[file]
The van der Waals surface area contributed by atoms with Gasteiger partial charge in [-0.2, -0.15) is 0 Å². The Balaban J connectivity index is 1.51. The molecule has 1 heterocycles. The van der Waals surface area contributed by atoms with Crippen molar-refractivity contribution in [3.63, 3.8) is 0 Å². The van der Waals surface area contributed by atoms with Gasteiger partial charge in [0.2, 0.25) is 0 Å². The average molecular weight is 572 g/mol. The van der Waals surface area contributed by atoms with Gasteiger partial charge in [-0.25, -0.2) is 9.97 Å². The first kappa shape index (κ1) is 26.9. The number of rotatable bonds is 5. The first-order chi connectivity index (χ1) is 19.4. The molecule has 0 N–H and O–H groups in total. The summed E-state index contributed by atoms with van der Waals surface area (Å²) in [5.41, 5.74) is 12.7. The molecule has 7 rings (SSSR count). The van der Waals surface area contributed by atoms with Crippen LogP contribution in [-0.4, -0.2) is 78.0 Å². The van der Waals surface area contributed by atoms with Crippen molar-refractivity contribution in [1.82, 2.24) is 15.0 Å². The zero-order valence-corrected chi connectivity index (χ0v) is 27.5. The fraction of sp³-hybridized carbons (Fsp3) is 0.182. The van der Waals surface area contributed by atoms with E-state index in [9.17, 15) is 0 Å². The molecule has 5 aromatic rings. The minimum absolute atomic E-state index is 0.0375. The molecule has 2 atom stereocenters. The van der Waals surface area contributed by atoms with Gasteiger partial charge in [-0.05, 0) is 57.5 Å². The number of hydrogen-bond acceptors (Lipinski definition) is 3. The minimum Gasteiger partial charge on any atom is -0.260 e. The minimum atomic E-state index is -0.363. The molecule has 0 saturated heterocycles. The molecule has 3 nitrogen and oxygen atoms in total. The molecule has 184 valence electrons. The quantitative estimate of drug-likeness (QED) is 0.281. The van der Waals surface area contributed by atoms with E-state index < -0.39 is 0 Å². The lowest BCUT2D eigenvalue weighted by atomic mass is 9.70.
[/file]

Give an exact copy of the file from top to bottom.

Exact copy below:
The van der Waals surface area contributed by atoms with Gasteiger partial charge in [-0.2, -0.15) is 0 Å². The Balaban J connectivity index is 1.51. The molecule has 1 heterocycles. The van der Waals surface area contributed by atoms with Crippen molar-refractivity contribution in [3.63, 3.8) is 0 Å². The van der Waals surface area contributed by atoms with Gasteiger partial charge in [0.2, 0.25) is 0 Å². The average molecular weight is 572 g/mol. The van der Waals surface area contributed by atoms with Gasteiger partial charge in [-0.25, -0.2) is 9.97 Å². The first kappa shape index (κ1) is 26.9. The number of rotatable bonds is 5. The first-order chi connectivity index (χ1) is 19.4. The molecule has 0 N–H and O–H groups in total. The summed E-state index contributed by atoms with van der Waals surface area (Å²) in [5.41, 5.74) is 12.7. The molecule has 7 rings (SSSR count). The van der Waals surface area contributed by atoms with Crippen LogP contribution in [-0.4, -0.2) is 78.0 Å². The van der Waals surface area contributed by atoms with Crippen molar-refractivity contribution in [1.82, 2.24) is 15.0 Å². The zero-order valence-corrected chi connectivity index (χ0v) is 27.5. The fraction of sp³-hybridized carbons (Fsp3) is 0.182. The van der Waals surface area contributed by atoms with E-state index in [9.17, 15) is 0 Å². The molecule has 5 aromatic rings. The minimum absolute atomic E-state index is 0.0375. The molecule has 2 atom stereocenters. The van der Waals surface area contributed by atoms with Gasteiger partial charge in [-0.05, 0) is 57.5 Å². The number of hydrogen-bond acceptors (Lipinski definition) is 3. The minimum Gasteiger partial charge on any atom is -0.260 e. The minimum atomic E-state index is -0.363. The molecule has 0 saturated heterocycles. The molecule has 3 nitrogen and oxygen atoms in total. The molecule has 184 valence electrons. The quantitative estimate of drug-likeness (QED) is 0.281. The van der Waals surface area contributed by atoms with E-state index < -0.39 is 0 Å². The lowest BCUT2D eigenvalue weighted by atomic mass is 9.70.